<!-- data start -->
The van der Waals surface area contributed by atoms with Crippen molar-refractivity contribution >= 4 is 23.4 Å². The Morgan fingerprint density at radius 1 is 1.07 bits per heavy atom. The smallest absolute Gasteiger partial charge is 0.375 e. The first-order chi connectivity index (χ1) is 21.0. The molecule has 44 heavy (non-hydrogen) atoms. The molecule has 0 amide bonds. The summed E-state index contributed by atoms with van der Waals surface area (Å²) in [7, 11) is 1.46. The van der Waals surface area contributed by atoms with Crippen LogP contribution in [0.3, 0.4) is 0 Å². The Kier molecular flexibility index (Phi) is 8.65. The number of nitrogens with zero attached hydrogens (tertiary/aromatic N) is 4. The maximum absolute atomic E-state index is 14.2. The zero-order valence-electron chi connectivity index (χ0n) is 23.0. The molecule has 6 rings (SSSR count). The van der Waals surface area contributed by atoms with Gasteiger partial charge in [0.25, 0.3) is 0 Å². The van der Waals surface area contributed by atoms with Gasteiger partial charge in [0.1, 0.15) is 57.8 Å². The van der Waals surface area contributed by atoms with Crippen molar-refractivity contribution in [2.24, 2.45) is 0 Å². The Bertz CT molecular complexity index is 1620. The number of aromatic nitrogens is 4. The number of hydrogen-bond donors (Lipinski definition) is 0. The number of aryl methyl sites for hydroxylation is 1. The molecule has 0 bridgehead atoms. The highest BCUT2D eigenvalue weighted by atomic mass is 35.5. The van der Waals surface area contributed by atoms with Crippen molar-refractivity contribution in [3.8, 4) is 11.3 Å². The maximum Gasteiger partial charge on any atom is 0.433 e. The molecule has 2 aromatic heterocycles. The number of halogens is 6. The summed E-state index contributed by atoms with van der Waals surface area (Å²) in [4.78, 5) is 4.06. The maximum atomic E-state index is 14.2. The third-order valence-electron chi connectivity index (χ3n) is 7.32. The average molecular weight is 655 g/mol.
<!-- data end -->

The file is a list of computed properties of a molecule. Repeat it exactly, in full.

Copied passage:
The van der Waals surface area contributed by atoms with Crippen molar-refractivity contribution >= 4 is 23.4 Å². The Morgan fingerprint density at radius 1 is 1.07 bits per heavy atom. The smallest absolute Gasteiger partial charge is 0.375 e. The first-order chi connectivity index (χ1) is 21.0. The molecule has 44 heavy (non-hydrogen) atoms. The molecule has 0 amide bonds. The summed E-state index contributed by atoms with van der Waals surface area (Å²) in [7, 11) is 1.46. The van der Waals surface area contributed by atoms with Crippen LogP contribution in [0.3, 0.4) is 0 Å². The Kier molecular flexibility index (Phi) is 8.65. The number of nitrogens with zero attached hydrogens (tertiary/aromatic N) is 4. The maximum absolute atomic E-state index is 14.2. The zero-order valence-electron chi connectivity index (χ0n) is 23.0. The molecule has 6 rings (SSSR count). The van der Waals surface area contributed by atoms with Gasteiger partial charge in [0.25, 0.3) is 0 Å². The van der Waals surface area contributed by atoms with Gasteiger partial charge in [0.1, 0.15) is 57.8 Å². The van der Waals surface area contributed by atoms with Crippen molar-refractivity contribution in [2.24, 2.45) is 0 Å². The Bertz CT molecular complexity index is 1620. The number of aromatic nitrogens is 4. The number of hydrogen-bond donors (Lipinski definition) is 0. The number of aryl methyl sites for hydroxylation is 1. The molecule has 0 bridgehead atoms. The highest BCUT2D eigenvalue weighted by atomic mass is 35.5. The van der Waals surface area contributed by atoms with Crippen molar-refractivity contribution in [3.8, 4) is 11.3 Å². The maximum Gasteiger partial charge on any atom is 0.433 e. The molecule has 2 aromatic heterocycles. The number of halogens is 6. The summed E-state index contributed by atoms with van der Waals surface area (Å²) in [4.78, 5) is 4.06. The maximum atomic E-state index is 14.2. The third-order valence-electron chi connectivity index (χ3n) is 7.32. The average molecular weight is 655 g/mol.